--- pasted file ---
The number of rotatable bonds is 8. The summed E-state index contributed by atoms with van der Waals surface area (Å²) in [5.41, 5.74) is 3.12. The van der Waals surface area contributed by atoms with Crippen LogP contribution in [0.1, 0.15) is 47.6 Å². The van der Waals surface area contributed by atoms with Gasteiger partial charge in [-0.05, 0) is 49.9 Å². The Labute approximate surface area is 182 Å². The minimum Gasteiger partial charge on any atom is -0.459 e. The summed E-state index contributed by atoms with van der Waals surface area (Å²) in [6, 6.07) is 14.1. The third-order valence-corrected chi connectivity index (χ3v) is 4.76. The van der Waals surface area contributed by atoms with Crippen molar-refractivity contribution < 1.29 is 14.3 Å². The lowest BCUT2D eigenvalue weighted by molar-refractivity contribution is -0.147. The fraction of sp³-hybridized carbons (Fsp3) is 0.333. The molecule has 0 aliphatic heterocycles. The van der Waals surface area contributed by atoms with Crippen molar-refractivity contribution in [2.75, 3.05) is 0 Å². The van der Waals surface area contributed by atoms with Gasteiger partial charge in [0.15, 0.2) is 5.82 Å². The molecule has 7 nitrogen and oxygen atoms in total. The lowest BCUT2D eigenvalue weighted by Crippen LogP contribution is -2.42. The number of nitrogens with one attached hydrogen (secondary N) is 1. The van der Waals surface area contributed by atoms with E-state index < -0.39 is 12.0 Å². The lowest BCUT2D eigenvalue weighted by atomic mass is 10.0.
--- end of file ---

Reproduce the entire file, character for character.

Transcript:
The number of rotatable bonds is 8. The summed E-state index contributed by atoms with van der Waals surface area (Å²) in [5.41, 5.74) is 3.12. The van der Waals surface area contributed by atoms with Crippen LogP contribution in [0.1, 0.15) is 47.6 Å². The van der Waals surface area contributed by atoms with Gasteiger partial charge in [-0.05, 0) is 49.9 Å². The Labute approximate surface area is 182 Å². The minimum Gasteiger partial charge on any atom is -0.459 e. The summed E-state index contributed by atoms with van der Waals surface area (Å²) in [6, 6.07) is 14.1. The third-order valence-corrected chi connectivity index (χ3v) is 4.76. The van der Waals surface area contributed by atoms with Crippen molar-refractivity contribution < 1.29 is 14.3 Å². The lowest BCUT2D eigenvalue weighted by molar-refractivity contribution is -0.147. The fraction of sp³-hybridized carbons (Fsp3) is 0.333. The molecule has 0 aliphatic heterocycles. The van der Waals surface area contributed by atoms with Crippen molar-refractivity contribution in [2.75, 3.05) is 0 Å². The van der Waals surface area contributed by atoms with Gasteiger partial charge in [0.15, 0.2) is 5.82 Å². The molecule has 7 nitrogen and oxygen atoms in total. The lowest BCUT2D eigenvalue weighted by Crippen LogP contribution is -2.42. The number of nitrogens with one attached hydrogen (secondary N) is 1. The van der Waals surface area contributed by atoms with E-state index < -0.39 is 12.0 Å². The lowest BCUT2D eigenvalue weighted by atomic mass is 10.0.